At times I am surprised that even persons dealing with Switzerland and with Swiss people sometimes are not aware of the language situation in Switzerland. To everyone else, obviously, this may be completely new:
In the French part, people use (the Swiss version of) FRENCH.
In the Italian part, people use (the Swiss version of) ITALIAN.
In the German part, people use (the Swiss version of) GERMAN to 5% and SWISS GERMAN to 95%, two separate languages (according to UNESCO, SIL, etc).
What does that mean?
A famous Swiss poet once explained:
The Swiss speak a language they don't write and write a language they don't speak.
GERMAN (or to be precise: SWISS STANDARD GERMAN) is
A. official language, together with French, Italian, Rhaeto-Romance
B. learned at school, from age of 6 years
C. written language, i.e. all media, books, documents
SWISS GERMAN is
A. mother tongue
B. spoken language
C. exists in a variety of (local) dialects. Best known ones are: Bündner Tütsch, Sanggaller Tütsch, Züritüütsch, Bärndütsch, Baslerdütsch, Wallisertiitsch
People living in Switzerland, with a German (or similar, e.g. Swedish, Dutch) background, will typically be able to understand both GERMAN and SWISS GERMAN after a short time (couple of weeks). The difference between the two language is however large enough (a tad bigger than between Italiano and Castellano) to be initially mutually unintelligible. This can be compared to the situation in China with Standard Chinese (Putonghua, sometimes called Mandarin) and local languages such as Shanghainese (Shanghaihua) or Cantonese (Guangdonghua), which are mutually unintelligible.
The reason for immediate incompatibility lies primarily in
A. vastly different grammar: different topology, tenses, conjugation,
B. different vocabulary / etymology
Accent plays a subordinate role here.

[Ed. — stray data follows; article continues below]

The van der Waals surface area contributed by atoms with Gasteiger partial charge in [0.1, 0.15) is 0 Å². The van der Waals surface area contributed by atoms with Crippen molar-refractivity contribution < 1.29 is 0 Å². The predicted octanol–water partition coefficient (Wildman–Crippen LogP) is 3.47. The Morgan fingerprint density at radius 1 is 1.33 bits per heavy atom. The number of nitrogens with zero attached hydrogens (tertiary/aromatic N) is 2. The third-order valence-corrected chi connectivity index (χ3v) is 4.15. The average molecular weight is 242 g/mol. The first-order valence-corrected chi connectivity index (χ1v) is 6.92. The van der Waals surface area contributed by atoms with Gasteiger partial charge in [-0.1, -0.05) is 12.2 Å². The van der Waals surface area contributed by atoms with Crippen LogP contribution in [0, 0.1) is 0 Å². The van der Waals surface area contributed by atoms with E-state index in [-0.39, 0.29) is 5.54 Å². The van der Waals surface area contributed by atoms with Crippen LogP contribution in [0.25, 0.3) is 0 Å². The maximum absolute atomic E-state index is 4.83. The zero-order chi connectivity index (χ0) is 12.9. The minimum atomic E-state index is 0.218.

There is a clear division in the use of the two languages.
GERMAN for everything official and everything written.
SWISS GERMAN for everyday life, at work and at home, in meetings, phone calls, etc.
For most Swiss people GERMAN language use makes up 2-5% of their language use, and SWISS GERMAN 95-98%, obviously varying with their occupation.
OFFICIAL STATUS of the Swiss version of GERMAN:
GERMAN (we are talking about the Swiss version of Standard German, also called High German) is regulated, due to its official status, just as any other language is. While much is identical with the German version of Standard German, there are still differences; mostly in vocabulary, orthography, pronunciation.
People unaware of the situation - i.e. visitors, including most people from Germany - may occasionally mistake the Swiss version of GERMAN for SWISS GERMAN.
Swiss people do not often speak GERMAN, it is mostly used in written form. When they do, there is a strong and distinct accent noticeable.
DIALECTS in SWISS GERMAN
SWISS GERMAN, as the common language in Switzerland, is divided into distinct dialects, along geographic division lines. While all dialects in SWISS GERMAN share a linguistic basis, they may substantially differ in vocabulary and pronunciation, up to a degree which makes mutual understanding nearly impossible. Moderate dialects in the 'flatlands' (Swiss Central Plateau) are fully mutually intelligible.
Hope this helps as an overview.